David Henderson has a good post on how studying economics led him to combat his emotional feelings and adopt a more libertarian viewpoint:
I started to understand that the vast majority of income in a relatively free society is earned. It’s true that a small number of wealthy people did get their money by fraud or dishonesty. More common, especially in societies with lots of government controls, were people who got wealthy by using political pull. But I started to see that the typical high-income person in a relatively free society gets his or her income the old-fashioned way–by earning it.
What interests me about the post has less to do with the intellectual underpinnings of Henderson’s argument and more to do with the relationship between reasoning and emotion. Even after adjusting his intellectual framework, Henderson retained the emotional effects of a prior framework:
Even though this was a full four years after I had realized that the vast majority of “the rich” get their money relatively honestly, I felt the old resentment at these people who had what I could not imagine myself ever being able to afford. I looked down at my fists and saw that I had clenched them in anger.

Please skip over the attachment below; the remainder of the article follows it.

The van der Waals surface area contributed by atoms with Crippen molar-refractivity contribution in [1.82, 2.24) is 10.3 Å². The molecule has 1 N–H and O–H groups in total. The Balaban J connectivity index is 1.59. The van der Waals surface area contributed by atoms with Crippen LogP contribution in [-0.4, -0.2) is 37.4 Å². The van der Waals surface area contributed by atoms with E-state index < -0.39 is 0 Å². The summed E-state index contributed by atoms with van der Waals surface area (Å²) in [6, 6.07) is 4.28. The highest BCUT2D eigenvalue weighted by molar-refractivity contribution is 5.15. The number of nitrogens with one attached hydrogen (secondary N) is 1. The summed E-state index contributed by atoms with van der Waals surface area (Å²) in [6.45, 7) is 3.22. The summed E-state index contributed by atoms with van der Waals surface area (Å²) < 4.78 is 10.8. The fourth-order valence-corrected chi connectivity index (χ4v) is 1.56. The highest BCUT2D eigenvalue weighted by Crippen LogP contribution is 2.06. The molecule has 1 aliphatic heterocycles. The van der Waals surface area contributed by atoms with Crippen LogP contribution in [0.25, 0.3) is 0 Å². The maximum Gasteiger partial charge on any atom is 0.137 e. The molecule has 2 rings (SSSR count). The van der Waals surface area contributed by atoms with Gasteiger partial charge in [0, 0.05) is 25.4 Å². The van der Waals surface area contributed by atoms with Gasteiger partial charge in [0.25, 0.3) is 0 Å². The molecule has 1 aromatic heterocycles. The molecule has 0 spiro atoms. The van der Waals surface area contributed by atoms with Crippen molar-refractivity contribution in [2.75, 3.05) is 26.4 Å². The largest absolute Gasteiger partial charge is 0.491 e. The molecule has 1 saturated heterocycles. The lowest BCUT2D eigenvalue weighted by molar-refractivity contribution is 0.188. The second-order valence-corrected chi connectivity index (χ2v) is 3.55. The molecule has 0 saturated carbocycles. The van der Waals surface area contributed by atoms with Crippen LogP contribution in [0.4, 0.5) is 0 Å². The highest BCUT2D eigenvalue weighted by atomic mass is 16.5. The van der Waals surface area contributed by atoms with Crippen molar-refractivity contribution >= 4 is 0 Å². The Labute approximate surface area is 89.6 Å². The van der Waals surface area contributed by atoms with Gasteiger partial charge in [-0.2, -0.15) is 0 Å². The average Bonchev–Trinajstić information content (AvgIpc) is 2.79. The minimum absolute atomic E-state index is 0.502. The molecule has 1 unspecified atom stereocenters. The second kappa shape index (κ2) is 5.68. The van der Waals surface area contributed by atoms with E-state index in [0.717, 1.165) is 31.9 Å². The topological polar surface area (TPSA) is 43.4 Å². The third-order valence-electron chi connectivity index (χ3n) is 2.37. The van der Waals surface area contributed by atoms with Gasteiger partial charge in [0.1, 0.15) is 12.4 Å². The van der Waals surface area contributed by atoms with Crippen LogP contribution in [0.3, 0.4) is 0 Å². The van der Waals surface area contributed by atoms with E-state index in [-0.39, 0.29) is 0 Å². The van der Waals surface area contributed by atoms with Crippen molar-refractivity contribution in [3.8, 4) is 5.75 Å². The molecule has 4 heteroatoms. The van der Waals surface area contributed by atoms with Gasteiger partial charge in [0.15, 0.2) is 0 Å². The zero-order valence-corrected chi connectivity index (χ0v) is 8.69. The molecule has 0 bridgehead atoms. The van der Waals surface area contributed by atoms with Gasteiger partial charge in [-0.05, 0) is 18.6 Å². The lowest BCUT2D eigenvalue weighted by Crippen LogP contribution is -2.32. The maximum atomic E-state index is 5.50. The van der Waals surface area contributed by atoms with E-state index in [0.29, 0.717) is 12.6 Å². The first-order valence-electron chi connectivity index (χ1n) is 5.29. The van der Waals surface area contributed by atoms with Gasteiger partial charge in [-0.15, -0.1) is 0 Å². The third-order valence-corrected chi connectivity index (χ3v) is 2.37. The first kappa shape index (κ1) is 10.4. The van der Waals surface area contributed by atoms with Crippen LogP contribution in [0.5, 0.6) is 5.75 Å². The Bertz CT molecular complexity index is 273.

It’s fundamentally difficult to confront one’s own emotional intuitions, and if you surround yourself with like-minded thinkers (or include only the most extreme and moronic opponents) you never have to do so, because you’ll never have to change your views. This is, in my humble opinion, a very bad thing. It turns you into a fundamentally unthinking person. Instead, I strongly advocate a deliberate attempt to seek out the most intelligent opposing voices you can tolerate, to engage with them in argument, and when tension arises between your emotions and reason, acknowledge and address the tension, no matter how difficult or painful.